https://steemit.com/corruption/@disgruntledgi/lazaro-exposes-security-industry-specialists-sis-gang-stalking-amazon-cia


    HP is another company heavily involved in this. The goal with stasi secret police in east Germany was to make sure "private sector" was an illusion. Any important or useful company would be state-controlled. The US and their globalist cohorts have adopted stasi tactics.

    There is really no private sector. None will ever be capable and entirely "private" sector at the same time. The US is controlled and owned by crime families and therefore corporations.
  19. #19
    Lanny creature of the mesothelioma era
    Originally posted by Narc only if zucherburg and co choose not to just hand it over when asked. i think you're kidding yourself if you think they'd give two fucks about keeping your info safe from the feds.



    .

    Err, that was my point. The state can rather easily acquire private records in the name of anti-terrorism or what have you. Even large and powerful companies don't have a particularly easy way to access information held by our spy agencies.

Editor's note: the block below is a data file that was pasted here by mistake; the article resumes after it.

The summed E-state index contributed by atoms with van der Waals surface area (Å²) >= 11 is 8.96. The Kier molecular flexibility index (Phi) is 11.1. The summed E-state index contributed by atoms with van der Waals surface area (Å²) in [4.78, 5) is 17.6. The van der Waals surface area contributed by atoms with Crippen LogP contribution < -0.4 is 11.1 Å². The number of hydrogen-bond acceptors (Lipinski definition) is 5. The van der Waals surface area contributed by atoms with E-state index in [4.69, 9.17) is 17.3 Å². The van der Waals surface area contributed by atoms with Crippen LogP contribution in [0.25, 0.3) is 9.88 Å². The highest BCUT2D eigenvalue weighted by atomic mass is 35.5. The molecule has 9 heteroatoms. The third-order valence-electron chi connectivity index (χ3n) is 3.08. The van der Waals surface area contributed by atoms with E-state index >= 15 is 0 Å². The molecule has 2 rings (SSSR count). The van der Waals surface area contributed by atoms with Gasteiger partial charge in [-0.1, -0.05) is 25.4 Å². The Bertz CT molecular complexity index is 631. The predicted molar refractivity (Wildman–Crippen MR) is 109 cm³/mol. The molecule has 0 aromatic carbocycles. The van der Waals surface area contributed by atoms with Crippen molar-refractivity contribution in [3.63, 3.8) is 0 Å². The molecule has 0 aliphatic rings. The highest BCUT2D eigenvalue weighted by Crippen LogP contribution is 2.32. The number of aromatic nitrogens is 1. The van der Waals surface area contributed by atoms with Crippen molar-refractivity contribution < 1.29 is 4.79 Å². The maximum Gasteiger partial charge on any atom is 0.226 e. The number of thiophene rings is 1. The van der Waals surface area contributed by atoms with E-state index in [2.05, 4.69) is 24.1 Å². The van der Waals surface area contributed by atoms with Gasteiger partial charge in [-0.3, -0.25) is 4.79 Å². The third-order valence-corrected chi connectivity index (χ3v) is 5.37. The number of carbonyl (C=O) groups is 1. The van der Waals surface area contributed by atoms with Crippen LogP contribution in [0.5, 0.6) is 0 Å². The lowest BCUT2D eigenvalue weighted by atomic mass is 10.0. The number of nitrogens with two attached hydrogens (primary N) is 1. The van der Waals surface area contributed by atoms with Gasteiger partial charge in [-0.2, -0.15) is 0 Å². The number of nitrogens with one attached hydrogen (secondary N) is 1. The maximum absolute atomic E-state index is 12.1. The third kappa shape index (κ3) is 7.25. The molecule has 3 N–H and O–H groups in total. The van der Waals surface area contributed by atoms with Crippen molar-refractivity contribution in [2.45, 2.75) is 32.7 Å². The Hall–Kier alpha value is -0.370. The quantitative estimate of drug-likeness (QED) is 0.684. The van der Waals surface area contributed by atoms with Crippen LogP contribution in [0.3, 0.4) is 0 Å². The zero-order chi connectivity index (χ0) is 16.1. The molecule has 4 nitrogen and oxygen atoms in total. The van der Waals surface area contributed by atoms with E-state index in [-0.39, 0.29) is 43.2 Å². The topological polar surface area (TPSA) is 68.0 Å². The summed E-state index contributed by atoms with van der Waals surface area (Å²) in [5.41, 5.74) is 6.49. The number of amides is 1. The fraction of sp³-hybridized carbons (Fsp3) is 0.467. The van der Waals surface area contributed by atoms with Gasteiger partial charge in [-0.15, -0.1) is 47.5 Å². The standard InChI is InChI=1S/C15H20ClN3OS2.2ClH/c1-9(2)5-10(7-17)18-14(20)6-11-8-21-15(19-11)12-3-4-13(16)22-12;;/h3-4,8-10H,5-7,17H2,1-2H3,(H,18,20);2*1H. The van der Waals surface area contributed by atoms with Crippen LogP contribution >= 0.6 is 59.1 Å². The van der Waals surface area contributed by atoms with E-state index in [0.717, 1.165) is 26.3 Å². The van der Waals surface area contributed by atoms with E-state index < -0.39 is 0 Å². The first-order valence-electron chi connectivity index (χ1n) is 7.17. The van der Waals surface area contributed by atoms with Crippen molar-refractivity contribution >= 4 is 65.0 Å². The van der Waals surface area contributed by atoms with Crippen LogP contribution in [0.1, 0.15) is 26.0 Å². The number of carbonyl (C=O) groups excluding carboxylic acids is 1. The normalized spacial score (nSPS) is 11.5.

Originally posted by park police That's false. They can and will get any information on you they want. Whether or not you're or become aware of this is another matter.


    https://steemit.com/corruption/@disgruntledgi/lazaro-exposes-security-industry-specialists-sis-gang-stalking-amazon-cia

    You're a retard.
  20. #20
    DietPiano Naturally Camouflaged
    i dont really care , its becoming so massive that none of it matters unless you are really engaging in high stakes crime. other than sensitive data that is, thats pretty important for people not to get, but you cant really not pay online in these days.